My photo

The Suisun Valley Review was established as a way for the students of Solano Community College to learn the art and craft of editing a literary journal while putting together their own magazine once a year. Since the first issue was published in 1981, student editors have collaborated on over thirty issues of SVR, carefully selecting the contents from new and established writers from across the U.S. and abroad. The students are also directly involved with creating the overall design aesthetic and narrative of each issue. Each spring, all of their hard work and endless creative energy is repaid with a bound collection of prose and poetry, sold and kept as a testament to sleepless nights.
SVR's 2014 Submission Guidelines

Friday, April 27, 2012

“Even a Word Has a Story”

On Tuesday, Solano Community College was pleased to welcome Patricia Killelea. Ms. Killelea is a former Solano student who is also our poet feature for the 2012 edition of the Suisun Valley Review. It’s more of a homecoming than anything, really; not only is she a former student, but she has also been published in the Suisun Valley Review before!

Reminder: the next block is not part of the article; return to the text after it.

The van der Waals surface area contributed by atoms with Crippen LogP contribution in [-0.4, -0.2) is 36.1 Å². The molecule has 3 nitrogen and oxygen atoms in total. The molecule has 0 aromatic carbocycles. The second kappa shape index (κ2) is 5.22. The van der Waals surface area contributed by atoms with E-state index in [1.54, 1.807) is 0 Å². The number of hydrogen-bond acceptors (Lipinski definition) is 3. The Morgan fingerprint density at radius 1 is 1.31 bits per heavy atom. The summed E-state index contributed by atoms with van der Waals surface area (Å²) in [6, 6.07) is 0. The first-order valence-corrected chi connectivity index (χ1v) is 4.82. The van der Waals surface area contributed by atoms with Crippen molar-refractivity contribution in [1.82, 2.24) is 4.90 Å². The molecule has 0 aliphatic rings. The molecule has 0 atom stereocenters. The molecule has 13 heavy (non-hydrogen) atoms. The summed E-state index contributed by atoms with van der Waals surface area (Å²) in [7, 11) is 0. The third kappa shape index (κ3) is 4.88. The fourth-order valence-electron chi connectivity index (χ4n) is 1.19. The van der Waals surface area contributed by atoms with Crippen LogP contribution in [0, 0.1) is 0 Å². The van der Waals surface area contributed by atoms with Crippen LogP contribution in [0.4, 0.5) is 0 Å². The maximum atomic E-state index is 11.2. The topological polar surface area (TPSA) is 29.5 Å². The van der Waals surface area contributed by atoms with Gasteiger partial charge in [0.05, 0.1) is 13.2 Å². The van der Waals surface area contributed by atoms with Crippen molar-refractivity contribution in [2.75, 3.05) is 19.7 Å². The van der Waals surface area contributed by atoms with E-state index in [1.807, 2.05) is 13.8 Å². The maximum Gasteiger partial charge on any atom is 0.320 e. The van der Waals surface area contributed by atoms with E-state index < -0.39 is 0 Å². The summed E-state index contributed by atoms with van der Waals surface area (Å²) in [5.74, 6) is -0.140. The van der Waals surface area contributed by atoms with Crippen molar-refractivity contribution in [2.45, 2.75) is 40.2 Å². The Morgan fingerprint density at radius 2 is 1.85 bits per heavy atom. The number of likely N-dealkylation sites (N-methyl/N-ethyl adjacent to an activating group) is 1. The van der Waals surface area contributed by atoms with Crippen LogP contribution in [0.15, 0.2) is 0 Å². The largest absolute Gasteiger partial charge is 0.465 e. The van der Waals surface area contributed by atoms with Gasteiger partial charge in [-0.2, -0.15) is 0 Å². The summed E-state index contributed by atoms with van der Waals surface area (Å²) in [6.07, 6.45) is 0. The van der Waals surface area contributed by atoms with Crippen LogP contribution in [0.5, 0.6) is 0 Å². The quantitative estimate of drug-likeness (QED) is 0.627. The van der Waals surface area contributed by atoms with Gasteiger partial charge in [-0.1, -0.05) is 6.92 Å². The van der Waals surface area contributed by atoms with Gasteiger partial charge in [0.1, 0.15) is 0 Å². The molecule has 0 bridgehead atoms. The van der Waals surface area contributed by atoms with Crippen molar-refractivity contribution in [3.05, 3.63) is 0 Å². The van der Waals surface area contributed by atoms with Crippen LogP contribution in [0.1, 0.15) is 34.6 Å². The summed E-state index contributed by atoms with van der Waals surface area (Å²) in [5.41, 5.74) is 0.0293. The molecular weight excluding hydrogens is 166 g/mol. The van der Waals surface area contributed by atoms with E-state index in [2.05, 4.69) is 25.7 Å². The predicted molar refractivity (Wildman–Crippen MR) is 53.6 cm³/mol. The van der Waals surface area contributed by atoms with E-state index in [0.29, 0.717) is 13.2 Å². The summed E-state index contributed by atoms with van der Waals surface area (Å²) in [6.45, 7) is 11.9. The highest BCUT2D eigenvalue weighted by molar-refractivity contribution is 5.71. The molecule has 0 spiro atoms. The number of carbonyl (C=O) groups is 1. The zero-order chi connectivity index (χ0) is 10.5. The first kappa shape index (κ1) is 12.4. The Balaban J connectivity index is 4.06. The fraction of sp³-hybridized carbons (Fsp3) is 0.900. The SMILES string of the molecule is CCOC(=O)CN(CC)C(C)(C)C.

For the first half of the hour, Killelea read to us from her book of poems: “Other Suns.” A Native American Studies doctoral student, Killelea incorporates Native American mythology and imagery in many of her poems, such as in “Report: Police Shoot Baby Deer in Oakland for No Reason.” (We were also treated to “Long Blue Coat,” which was the poem published in the Suisun Valley Review.) Her poems are also influenced by the natural world, particularly the marshes of northern California. When she reads aloud, she is so passionate that her shoulders rock with the words, punctuating phrases.

After the reading, she answered questions and spoke to many qualities of poetry. One of the most important qualities is sound: Killelea says, “Poems weren’t meant to be on paper,” for they began only as the spoken word, long before language was written. While she stresses that sound is not more important than the subject matter, it is a very important part of her poetry, and can even become the subject matter in some cases.

Killelea prefers writing poetry over writing fiction prose; she feels more comfortable in this condensed form. But she doesn’t feel far from stories, because poems have stories just as prose does. She told us, “Even a word has a story.”